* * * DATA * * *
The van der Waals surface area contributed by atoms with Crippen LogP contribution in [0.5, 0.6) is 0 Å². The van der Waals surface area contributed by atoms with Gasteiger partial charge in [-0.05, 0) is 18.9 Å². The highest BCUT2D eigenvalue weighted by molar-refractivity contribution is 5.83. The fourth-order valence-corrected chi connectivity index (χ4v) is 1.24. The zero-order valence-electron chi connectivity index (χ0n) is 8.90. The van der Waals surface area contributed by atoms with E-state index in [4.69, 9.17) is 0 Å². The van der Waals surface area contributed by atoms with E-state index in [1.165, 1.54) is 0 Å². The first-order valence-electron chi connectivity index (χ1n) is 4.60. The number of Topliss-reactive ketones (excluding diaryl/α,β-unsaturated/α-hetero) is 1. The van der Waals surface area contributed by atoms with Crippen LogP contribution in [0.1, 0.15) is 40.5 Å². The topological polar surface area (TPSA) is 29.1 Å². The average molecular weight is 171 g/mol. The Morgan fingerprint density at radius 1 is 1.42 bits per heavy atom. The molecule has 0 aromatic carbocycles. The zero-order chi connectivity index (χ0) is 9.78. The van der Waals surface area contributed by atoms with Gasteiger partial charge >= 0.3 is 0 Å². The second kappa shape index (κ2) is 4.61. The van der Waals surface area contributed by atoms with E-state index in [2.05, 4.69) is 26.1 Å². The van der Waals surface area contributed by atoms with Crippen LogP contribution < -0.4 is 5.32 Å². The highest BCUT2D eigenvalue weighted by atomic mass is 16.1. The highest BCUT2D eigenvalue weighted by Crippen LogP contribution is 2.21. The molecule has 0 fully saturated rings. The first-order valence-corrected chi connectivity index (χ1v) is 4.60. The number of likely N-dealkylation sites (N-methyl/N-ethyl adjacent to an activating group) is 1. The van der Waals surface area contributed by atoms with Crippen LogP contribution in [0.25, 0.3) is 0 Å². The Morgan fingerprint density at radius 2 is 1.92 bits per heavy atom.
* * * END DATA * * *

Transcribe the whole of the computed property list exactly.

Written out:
The van der Waals surface area contributed by atoms with Crippen LogP contribution in [0.5, 0.6) is 0 Å². The van der Waals surface area contributed by atoms with Gasteiger partial charge in [-0.05, 0) is 18.9 Å². The highest BCUT2D eigenvalue weighted by molar-refractivity contribution is 5.83. The fourth-order valence-corrected chi connectivity index (χ4v) is 1.24. The zero-order valence-electron chi connectivity index (χ0n) is 8.90. The van der Waals surface area contributed by atoms with E-state index in [4.69, 9.17) is 0 Å². The van der Waals surface area contributed by atoms with E-state index in [1.165, 1.54) is 0 Å². The first-order valence-electron chi connectivity index (χ1n) is 4.60. The number of Topliss-reactive ketones (excluding diaryl/α,β-unsaturated/α-hetero) is 1. The van der Waals surface area contributed by atoms with Crippen LogP contribution in [0.1, 0.15) is 40.5 Å². The topological polar surface area (TPSA) is 29.1 Å². The average molecular weight is 171 g/mol. The Morgan fingerprint density at radius 1 is 1.42 bits per heavy atom. The molecule has 0 aromatic carbocycles. The zero-order chi connectivity index (χ0) is 9.78. The van der Waals surface area contributed by atoms with Gasteiger partial charge >= 0.3 is 0 Å². The second kappa shape index (κ2) is 4.61. The van der Waals surface area contributed by atoms with E-state index in [2.05, 4.69) is 26.1 Å². The van der Waals surface area contributed by atoms with Crippen LogP contribution < -0.4 is 5.32 Å². The highest BCUT2D eigenvalue weighted by atomic mass is 16.1. The highest BCUT2D eigenvalue weighted by Crippen LogP contribution is 2.21. The molecule has 0 fully saturated rings. The first-order valence-corrected chi connectivity index (χ1v) is 4.60. The number of likely N-dealkylation sites (N-methyl/N-ethyl adjacent to an activating group) is 1. The van der Waals surface area contributed by atoms with Crippen LogP contribution in [0.25, 0.3) is 0 Å². The Morgan fingerprint density at radius 2 is 1.92 bits per heavy atom.